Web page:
Nádasdy family

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Tamás I Nádasdy (1498–1562)

The Nádasdy, also spelled Nadasdy in English, is a major Hungarian aristocratic family whose roots reach into the Middle Ages. Their motto is: "SI DEUS PRO NOBIS QUIS CONTRA NOS" ("If God is for us, who can be against us?"). The Nadasdy family made a large contribution to the development of Hungarian printing. The Nadasdy Hussars, a regiment named after the family, developed a strategy incorporating lightly armed and fast-moving cavalry that was internationally adopted.[1]

Ferenc Nadasdy I (1555–1604)
Ferenc Nádasdy (1708–1783)

Early history[edit]

The name is first encountered in the early part of the 13th century, that of Imre (descendent of Darabos de Nádasd) and his sons, Stefánd, Tódor, and Valkomer. Another important member, deceased before 1275, was Simon Nádasdy. Frequently mentioned in family records between 1324-1376 is Pető Gersei, who was married to Margit Hidvégi, is considered the progenitor of the family "Pethő de Gerse". In 1229, Petan sold most of his land to a member of the family Nádasdy. The buyer and his three sons, Vencel/Venceslav, Raszló/Vraslav and László/Ladislav, now partially used the predicate of Pethenegh. Laszlo Nádasdy of Pethenegh (c. 1236) is the progenitor of main line Nádasdy.

Notable family members[edit]

Baron Tamás I Nádasdy (1498–1562), was Governor of Croatia and Palatine of Hungary. Countess Elizabeth Báthory married Ferenc Nádasdy II (the "Black Captain"), a general and the son of Tamás I Nádasdy. Ferenc Nádasdy III (d. 1671), grandson of Ferenc Nádasdy II, was a Lord Chief Justice,[1] high steward (Hofrichter) of Hungary, and imperial privy councillor;[2] he created one of the most notable libraries and private art collections in central Europe.[3]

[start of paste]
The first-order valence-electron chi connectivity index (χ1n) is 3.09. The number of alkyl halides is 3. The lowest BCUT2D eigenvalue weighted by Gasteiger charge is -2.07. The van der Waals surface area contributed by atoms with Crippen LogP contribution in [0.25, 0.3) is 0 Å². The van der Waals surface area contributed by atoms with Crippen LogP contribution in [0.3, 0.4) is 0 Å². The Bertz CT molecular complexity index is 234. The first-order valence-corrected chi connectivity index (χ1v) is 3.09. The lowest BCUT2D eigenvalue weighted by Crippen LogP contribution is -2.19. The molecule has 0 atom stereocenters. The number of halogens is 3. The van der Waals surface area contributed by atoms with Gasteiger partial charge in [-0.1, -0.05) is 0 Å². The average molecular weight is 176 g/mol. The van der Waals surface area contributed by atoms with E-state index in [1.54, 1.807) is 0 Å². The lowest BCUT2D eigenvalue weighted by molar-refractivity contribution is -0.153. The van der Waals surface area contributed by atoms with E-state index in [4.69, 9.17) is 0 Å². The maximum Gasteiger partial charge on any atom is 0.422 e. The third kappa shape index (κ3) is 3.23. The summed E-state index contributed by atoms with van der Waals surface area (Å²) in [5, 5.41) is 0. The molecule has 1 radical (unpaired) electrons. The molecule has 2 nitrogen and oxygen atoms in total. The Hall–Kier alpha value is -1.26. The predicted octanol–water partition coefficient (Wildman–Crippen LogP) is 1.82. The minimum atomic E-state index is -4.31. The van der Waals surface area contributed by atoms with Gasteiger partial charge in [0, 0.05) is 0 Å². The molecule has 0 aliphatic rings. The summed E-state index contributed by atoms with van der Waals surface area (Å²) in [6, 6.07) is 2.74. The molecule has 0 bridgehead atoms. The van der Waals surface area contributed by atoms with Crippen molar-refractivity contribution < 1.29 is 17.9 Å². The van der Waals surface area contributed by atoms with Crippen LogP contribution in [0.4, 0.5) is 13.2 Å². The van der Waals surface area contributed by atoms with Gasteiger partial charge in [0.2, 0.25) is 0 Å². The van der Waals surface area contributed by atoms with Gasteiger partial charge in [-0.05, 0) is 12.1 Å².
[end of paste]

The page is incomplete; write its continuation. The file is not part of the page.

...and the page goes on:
Borbála Nádasdy is a ballet master and author, currently lives in France.

Holdings[edit]

Of its many holdings, the family held the Nádasdy Castle in Sárvár, Hungary, the Csejte Castle, in Čachtice, Slovakia which is situated on a hill adjacent to a nature reserve, and the Nádasdy Mansion in Nádasdladány, Hungary.

References[edit]

  1. ^ a b Phillips, Adrian; Scotchmer, Jo (15 August 2009). Hungary, 2nd. Bradt Travel Guides. pp. 462, 465–. ISBN 978-1-84162-285-9. Retrieved 10 July 2011. 
  2. ^ Vehse, Eduard (1896). Memoirs of the court and aristocracy of Austria. Nichols. pp. 27–. Retrieved 10 July 2011. 
  3. ^ Bedford, Neal (1 June 2009). Lonely Planet Hungary. Lonely Planet. pp. 185–. ISBN 978-1-74104-694-6. Retrieved 10 July 2011.